So Carney was honestly confused. It would be even worse if I were in there and had to keep track of my buttons, because it isn't getting any easier. In recent years I have discovered my kitchen sponge in the cheese compartment, which went a long way toward explaining how my countertops got so smeary, and my little voice recorder in my underwear drawer. I was glad to see it. It had been missing for days. I'm afraid to push the play-back button. I could face the rigors of a political campaign, but I don't want to know what my underpants think of me.
Many thanks to Ian over at And I Still Think So for his kind words and good-blog recommendations, and you could start with his.
It is not enough to sift uncritically through the available medical advice sludging up the internet. One must weigh sources, review data, note controls or lack of controls, and check for ulterior commercial motives, and only then can you make an informed medical decision for yourself based on what you wanted to believe anyway.
So I was excited to read that bras cause cancer. My own relationship with underwear is fraught with woe and this news confirms my worst suspicions. I only wear a bra these days in order to not attract attention, in pretty much a reversal of my strategy as a younger woman. Supposedly the heat generated by a tight brassiere is conducive to cancer cell growth, and cancer cells appreciate a little shaping and support as much as the next cell. The underwire bra in particular is implicated, which doesn't surprise me in the least; the underwire is also responsible for unsightly ridging, occasional irregularity, acid rain, and world strife. But the main reasons I believe this study has scientific merit are (1) I hate bras and (2) it runs counter to the advice of Miss Olive Pawley.
Miss Olive Pawley was the Dean of Girls at Yorktown Senior High School in the sixties. It was a terrible time to be a Dean of Girls. Even a few short years earlier, it had not been considered at all out of line for Mr. Guter, Dean of Boys at Williamsburg Junior High, to deal with the scourge of bangs on boys by butch-waxing the miscreants' heads into a gloppy pompadour in public. Such a move was not considered a fatal blow to self-esteem in those days; in fact, self-esteem had yet to be invented. But later in the decade, those in charge of maintaining order among the young were stripped of all such tools and weapons. Humiliation and coercion were out. Even the title "Dean of Girls" was soon to be abolished in favor of "Suggestress." Not only were girls no longer required to kneel and have their skirt hems inspected for proximity to the floor, but the dress code was done away with altogether. Sartorial anarchy reigned. Patched blue jeans and work shirts prevailed, and bras were out. Everything was out, and some of it was in motion. Miss Olive Pawley was appalled by this development which, she was certain, would ultimately tear down civilization as we know it and replace it with a soul-corrupting licentiousness. She was right about that, but not really on solid footing with the bras.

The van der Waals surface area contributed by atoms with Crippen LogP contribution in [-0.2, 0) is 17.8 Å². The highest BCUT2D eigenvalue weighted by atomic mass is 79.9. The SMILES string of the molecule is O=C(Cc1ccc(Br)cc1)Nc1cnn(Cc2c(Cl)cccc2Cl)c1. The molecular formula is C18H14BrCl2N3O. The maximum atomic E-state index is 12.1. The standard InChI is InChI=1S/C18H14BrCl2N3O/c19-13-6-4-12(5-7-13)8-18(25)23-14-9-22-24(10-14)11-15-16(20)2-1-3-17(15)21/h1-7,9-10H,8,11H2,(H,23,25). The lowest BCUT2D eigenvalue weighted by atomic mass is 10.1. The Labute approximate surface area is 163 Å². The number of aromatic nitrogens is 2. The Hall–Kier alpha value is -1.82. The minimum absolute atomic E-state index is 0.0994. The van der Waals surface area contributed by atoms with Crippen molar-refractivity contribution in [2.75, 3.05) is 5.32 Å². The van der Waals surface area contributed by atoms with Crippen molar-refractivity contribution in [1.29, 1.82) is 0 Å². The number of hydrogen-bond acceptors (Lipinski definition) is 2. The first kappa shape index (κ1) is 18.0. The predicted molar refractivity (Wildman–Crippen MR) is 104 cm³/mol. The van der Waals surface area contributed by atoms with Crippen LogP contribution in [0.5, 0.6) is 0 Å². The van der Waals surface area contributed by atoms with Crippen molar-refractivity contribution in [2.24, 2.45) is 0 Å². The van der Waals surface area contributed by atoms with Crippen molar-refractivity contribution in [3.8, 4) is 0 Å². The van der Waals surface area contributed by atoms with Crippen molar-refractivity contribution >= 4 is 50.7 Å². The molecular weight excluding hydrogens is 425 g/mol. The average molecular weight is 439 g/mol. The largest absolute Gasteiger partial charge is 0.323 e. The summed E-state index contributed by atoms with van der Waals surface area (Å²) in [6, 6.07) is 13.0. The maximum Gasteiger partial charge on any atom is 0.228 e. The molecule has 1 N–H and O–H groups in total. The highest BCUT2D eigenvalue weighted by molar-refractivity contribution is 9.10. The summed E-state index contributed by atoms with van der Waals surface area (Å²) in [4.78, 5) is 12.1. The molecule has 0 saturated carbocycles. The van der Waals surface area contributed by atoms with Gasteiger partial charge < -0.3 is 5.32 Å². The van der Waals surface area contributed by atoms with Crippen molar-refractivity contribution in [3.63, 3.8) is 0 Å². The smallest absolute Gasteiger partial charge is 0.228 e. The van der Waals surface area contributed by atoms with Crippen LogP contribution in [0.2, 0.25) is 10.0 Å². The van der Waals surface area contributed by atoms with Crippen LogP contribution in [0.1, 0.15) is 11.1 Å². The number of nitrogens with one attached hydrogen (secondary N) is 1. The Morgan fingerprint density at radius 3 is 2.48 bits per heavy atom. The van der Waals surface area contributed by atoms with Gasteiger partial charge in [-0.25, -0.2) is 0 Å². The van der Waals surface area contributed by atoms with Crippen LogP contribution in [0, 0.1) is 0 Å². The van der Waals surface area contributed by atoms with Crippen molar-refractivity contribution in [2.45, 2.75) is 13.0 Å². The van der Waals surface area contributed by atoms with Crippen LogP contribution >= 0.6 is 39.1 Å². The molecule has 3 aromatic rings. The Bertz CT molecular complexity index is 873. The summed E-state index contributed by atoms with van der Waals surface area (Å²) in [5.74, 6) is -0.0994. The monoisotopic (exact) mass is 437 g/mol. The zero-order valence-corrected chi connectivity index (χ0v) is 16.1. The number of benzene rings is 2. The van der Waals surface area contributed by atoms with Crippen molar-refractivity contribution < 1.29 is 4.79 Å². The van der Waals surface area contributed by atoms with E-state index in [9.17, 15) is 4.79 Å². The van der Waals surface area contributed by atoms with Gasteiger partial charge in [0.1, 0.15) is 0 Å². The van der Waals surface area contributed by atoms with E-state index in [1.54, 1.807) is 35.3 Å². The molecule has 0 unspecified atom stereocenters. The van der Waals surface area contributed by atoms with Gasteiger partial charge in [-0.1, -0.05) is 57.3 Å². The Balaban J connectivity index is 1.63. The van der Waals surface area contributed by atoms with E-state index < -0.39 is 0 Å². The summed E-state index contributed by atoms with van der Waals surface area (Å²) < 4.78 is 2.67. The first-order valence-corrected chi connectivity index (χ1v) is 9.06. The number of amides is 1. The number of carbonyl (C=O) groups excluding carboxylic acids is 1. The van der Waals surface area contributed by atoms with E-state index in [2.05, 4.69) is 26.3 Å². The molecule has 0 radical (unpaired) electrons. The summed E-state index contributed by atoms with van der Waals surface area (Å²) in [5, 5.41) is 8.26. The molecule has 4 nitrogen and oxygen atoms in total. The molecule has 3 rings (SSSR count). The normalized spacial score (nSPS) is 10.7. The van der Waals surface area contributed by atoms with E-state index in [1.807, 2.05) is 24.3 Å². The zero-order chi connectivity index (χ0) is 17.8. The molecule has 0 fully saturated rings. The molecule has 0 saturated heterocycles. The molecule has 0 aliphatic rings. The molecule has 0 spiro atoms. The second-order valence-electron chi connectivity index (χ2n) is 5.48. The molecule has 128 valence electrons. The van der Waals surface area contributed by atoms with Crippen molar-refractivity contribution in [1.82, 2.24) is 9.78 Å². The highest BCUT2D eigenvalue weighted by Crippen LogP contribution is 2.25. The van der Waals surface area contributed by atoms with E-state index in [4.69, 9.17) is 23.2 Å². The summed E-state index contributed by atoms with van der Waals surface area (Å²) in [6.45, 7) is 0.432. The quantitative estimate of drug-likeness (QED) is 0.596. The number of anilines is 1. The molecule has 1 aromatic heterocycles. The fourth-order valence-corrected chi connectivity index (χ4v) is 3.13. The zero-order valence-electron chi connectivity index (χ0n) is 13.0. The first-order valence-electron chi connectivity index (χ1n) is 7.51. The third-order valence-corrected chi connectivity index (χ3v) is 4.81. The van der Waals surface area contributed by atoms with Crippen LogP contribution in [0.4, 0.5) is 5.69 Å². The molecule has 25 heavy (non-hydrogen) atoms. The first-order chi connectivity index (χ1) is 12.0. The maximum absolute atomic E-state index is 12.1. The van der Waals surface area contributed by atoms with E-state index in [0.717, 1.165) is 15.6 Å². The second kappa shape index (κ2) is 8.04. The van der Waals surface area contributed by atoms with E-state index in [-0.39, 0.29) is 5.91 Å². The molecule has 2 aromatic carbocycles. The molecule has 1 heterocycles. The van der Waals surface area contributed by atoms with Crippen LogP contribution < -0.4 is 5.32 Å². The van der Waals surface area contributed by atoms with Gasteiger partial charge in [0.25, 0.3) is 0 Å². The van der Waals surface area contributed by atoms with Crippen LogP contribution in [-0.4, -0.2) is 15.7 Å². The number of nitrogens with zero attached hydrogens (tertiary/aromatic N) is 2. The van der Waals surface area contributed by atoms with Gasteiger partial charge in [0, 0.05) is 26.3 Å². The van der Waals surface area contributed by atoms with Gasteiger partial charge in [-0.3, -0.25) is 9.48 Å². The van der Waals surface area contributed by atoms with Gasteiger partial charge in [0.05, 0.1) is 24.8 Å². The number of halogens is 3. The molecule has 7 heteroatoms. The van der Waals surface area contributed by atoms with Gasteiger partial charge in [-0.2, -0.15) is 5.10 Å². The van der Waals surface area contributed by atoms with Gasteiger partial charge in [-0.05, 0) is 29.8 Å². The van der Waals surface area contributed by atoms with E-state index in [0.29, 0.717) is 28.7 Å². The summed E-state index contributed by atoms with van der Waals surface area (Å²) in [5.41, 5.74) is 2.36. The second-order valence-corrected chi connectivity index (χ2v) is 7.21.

I was not the type to be called into the Dean of Girls' office, as a rule, but I was summoned there one day so that Miss Pawley could have a go at saving my soul, using the only tools she had left. "I have noticed," she said, "that you are no longer wearing a brassiere, and I want you to be aware of the medical consequences. Studies have shown that the flopping of one's breasts against the thoracic cavity causes cancer."
Which, I knew even then, was ridiculous. Given their location, where else are breasts supposed to flop?
Her real concern, I suspected, was that the flopping of one's breasts against the thoracic cavity causes erections.
Her information had been unreliable in the past. It was she who warned us that the reason our parents did not want us to drive over the line into the District of Columbia was that it was the scene of a thriving "black market in white women." I did not and do not know what she meant by that, although it had enough poetic resonance to stick with me to this day. But I knew the real reason our parents didn't want us driving into D.C. was that we would hit the first liquor store over the line on MacArthur Boulevard where the drinking age was 18 and buy beer by staying in the car and sending in the hairiest boy with the most dependable baritone.
Well, I keep my own counsel. From what I can surmise, sun, bisphenol-A, charred meat, lack of sun, breasts, colons, stress, and bras all cause cancer. Drinking in moderation is beneficial. I'm ditching the bra and doubling down on the beer.